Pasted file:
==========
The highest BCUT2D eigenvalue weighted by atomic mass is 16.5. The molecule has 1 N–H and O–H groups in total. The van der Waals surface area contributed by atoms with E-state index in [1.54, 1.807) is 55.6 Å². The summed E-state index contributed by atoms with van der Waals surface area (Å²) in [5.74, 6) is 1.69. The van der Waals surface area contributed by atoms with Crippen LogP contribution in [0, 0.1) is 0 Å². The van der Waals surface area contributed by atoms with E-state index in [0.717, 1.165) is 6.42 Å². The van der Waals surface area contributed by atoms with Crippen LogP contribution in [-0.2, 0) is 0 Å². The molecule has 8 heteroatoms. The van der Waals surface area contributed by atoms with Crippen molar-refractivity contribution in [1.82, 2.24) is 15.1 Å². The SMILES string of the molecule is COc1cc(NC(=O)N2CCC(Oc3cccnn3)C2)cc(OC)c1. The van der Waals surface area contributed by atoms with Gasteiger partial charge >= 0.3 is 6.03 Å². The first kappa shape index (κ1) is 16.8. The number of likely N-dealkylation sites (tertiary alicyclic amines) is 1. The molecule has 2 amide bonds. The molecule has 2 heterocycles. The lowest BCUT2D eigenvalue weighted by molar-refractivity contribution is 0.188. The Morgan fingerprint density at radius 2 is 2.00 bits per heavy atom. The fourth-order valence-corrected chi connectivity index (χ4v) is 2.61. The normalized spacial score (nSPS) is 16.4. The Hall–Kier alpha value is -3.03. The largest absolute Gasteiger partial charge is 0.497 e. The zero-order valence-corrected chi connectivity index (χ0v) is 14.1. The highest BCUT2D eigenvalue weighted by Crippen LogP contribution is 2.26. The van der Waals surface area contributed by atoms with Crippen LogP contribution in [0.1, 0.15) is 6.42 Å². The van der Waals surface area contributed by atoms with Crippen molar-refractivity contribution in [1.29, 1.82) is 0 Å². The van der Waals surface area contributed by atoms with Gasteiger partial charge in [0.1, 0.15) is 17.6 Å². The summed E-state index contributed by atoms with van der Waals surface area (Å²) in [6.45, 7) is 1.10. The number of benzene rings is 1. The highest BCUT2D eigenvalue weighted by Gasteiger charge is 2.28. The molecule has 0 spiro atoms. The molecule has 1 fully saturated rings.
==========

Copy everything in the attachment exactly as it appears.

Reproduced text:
The highest BCUT2D eigenvalue weighted by atomic mass is 16.5. The molecule has 1 N–H and O–H groups in total. The van der Waals surface area contributed by atoms with E-state index in [1.54, 1.807) is 55.6 Å². The summed E-state index contributed by atoms with van der Waals surface area (Å²) in [5.74, 6) is 1.69. The van der Waals surface area contributed by atoms with Crippen LogP contribution in [0, 0.1) is 0 Å². The van der Waals surface area contributed by atoms with E-state index in [0.717, 1.165) is 6.42 Å². The van der Waals surface area contributed by atoms with Crippen LogP contribution in [-0.2, 0) is 0 Å². The molecule has 8 heteroatoms. The van der Waals surface area contributed by atoms with Crippen molar-refractivity contribution in [1.82, 2.24) is 15.1 Å². The SMILES string of the molecule is COc1cc(NC(=O)N2CCC(Oc3cccnn3)C2)cc(OC)c1. The van der Waals surface area contributed by atoms with Gasteiger partial charge >= 0.3 is 6.03 Å². The first kappa shape index (κ1) is 16.8. The number of likely N-dealkylation sites (tertiary alicyclic amines) is 1. The molecule has 2 amide bonds. The molecule has 2 heterocycles. The lowest BCUT2D eigenvalue weighted by molar-refractivity contribution is 0.188. The Morgan fingerprint density at radius 2 is 2.00 bits per heavy atom. The fourth-order valence-corrected chi connectivity index (χ4v) is 2.61. The normalized spacial score (nSPS) is 16.4. The Hall–Kier alpha value is -3.03. The largest absolute Gasteiger partial charge is 0.497 e. The zero-order valence-corrected chi connectivity index (χ0v) is 14.1. The highest BCUT2D eigenvalue weighted by Crippen LogP contribution is 2.26. The van der Waals surface area contributed by atoms with Crippen LogP contribution in [0.1, 0.15) is 6.42 Å². The van der Waals surface area contributed by atoms with Crippen molar-refractivity contribution in [1.29, 1.82) is 0 Å². The van der Waals surface area contributed by atoms with Gasteiger partial charge in [0.1, 0.15) is 17.6 Å². The summed E-state index contributed by atoms with van der Waals surface area (Å²) in [6.45, 7) is 1.10. The number of benzene rings is 1. The highest BCUT2D eigenvalue weighted by Gasteiger charge is 2.28. The molecule has 0 spiro atoms. The molecule has 1 fully saturated rings.